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Semin Oncol. 2001 Feb;28(1):121-34.

Complementary and alternative medicine in early-stage breast cancer.

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University of California at San Francisco, 94143-1714, USA.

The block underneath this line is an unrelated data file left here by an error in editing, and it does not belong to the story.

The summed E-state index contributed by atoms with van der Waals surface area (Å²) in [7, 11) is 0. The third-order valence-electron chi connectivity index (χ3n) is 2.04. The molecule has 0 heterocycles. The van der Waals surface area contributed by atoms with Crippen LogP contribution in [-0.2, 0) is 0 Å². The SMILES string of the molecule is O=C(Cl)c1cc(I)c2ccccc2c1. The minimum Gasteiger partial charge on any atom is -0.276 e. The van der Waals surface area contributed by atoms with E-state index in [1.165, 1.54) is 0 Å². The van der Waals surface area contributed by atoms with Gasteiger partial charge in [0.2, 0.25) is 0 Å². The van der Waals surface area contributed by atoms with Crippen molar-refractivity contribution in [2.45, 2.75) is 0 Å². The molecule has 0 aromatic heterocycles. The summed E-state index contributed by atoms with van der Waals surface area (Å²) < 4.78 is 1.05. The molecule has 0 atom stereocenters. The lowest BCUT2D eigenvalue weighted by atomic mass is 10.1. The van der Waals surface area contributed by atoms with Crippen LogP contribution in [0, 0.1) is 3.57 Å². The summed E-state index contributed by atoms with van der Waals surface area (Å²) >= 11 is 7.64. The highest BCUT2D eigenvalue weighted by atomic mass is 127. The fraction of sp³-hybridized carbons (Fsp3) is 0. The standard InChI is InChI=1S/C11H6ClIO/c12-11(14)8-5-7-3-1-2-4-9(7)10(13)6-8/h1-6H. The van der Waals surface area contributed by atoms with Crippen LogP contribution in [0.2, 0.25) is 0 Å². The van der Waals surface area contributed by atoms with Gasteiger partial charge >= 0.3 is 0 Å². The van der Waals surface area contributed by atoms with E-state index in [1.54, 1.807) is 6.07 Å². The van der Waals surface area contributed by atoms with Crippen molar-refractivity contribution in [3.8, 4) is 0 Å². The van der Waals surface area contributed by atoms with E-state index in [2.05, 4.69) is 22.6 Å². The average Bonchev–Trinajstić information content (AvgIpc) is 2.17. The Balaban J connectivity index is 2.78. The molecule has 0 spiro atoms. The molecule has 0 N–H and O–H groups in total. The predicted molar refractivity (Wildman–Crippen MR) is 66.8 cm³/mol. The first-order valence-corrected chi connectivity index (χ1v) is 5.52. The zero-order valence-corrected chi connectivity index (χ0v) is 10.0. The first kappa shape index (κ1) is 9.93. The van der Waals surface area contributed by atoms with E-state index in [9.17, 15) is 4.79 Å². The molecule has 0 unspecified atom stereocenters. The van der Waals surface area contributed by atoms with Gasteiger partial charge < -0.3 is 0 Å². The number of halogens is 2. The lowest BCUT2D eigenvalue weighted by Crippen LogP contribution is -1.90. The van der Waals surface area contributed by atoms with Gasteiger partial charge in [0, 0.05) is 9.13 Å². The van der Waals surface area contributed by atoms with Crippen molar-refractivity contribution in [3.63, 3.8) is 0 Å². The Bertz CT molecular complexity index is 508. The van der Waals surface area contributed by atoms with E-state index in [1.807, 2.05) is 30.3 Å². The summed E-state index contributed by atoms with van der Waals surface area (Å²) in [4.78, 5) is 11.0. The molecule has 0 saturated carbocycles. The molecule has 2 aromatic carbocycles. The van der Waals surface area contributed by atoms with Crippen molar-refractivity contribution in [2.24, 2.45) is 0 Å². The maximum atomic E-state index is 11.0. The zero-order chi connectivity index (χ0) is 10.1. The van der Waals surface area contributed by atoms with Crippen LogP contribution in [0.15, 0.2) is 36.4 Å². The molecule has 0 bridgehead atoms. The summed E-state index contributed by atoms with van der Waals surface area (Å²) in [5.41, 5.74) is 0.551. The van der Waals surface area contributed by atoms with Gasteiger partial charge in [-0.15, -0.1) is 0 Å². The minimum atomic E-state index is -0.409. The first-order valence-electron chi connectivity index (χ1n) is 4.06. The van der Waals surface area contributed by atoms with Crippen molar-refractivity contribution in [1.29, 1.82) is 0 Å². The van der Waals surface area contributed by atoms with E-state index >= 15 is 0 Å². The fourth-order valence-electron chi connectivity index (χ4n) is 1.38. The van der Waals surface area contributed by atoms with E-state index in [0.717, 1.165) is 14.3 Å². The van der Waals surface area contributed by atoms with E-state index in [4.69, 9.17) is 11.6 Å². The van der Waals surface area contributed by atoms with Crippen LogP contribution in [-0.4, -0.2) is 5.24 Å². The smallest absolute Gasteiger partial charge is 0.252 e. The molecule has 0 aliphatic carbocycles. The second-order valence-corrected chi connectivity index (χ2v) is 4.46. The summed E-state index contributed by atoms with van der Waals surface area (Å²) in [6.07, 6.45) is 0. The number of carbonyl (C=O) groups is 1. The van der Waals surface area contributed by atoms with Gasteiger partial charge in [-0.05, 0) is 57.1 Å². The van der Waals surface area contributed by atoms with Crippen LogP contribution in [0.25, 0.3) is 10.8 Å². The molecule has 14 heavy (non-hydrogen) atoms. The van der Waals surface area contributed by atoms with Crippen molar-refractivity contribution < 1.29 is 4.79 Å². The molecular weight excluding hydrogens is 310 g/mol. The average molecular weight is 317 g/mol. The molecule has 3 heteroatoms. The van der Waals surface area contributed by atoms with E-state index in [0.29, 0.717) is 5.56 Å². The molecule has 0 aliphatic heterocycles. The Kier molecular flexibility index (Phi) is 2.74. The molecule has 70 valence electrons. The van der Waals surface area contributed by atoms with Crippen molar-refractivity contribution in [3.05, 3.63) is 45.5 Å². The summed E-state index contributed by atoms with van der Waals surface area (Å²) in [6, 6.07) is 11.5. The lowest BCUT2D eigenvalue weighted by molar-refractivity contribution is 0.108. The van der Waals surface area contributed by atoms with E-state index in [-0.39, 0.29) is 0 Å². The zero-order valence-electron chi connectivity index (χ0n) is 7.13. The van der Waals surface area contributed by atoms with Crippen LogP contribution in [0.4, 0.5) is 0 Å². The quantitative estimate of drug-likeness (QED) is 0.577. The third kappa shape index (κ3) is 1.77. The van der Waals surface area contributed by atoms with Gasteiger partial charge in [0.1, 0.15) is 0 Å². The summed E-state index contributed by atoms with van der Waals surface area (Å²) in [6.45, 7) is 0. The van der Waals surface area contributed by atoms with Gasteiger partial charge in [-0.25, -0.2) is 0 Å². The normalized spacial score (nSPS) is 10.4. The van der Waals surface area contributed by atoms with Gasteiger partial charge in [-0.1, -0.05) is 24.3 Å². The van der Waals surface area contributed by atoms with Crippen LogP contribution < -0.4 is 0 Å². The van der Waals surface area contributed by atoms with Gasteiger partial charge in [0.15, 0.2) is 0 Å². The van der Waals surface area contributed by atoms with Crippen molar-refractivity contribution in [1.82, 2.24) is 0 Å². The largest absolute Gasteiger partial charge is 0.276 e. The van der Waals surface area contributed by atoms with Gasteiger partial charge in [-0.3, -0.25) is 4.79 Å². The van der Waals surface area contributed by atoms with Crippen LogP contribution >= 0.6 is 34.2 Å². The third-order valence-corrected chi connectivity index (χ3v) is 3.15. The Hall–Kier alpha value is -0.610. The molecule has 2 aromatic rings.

Complementary and alternative medicine (CAM) are becoming increasingly popular in many medical situations, particularly among patients with cancer. CAM encompasses a range of modalities including dietary and vitamin supplements, mind-body approaches, acupuncture, and herbal medicines. In contrast to standard chemotherapeutic and hormonal regimens used for the adjuvant treatment of early-stage breast cancer, controlled clinical trials have generated few data on the relationship between CAM and the outcomes of recurrence or survival, or even overall quality of life and safety. The objectives of CAM treatments are manifold: the reduction of toxicities of therapy, improvement in cancer-related symptoms, enhancement of the immune system, and even a direct anticancer effect. The primary basis of CAM rests on empirical evidence and case studies, as well as theoretic physiologic effects. In some cases, laboratory or clinical data lend support to these modalities. Some types of CAM are based on ancient Oriental forms of medicine founded on centuries of experience documented through oral and written text. Nevertheless, the paucity of evidence in the clinical setting limits firm conclusions about the effectiveness or safety of most CAM approaches in breast cancer. This review will summarize the basis for the application of certain CAM modalities in the therapy of early-stage breast cancer and will highlight some of the directions of investigative work that could lead to a rational integration of CAM into conventional adjuvant therapy.

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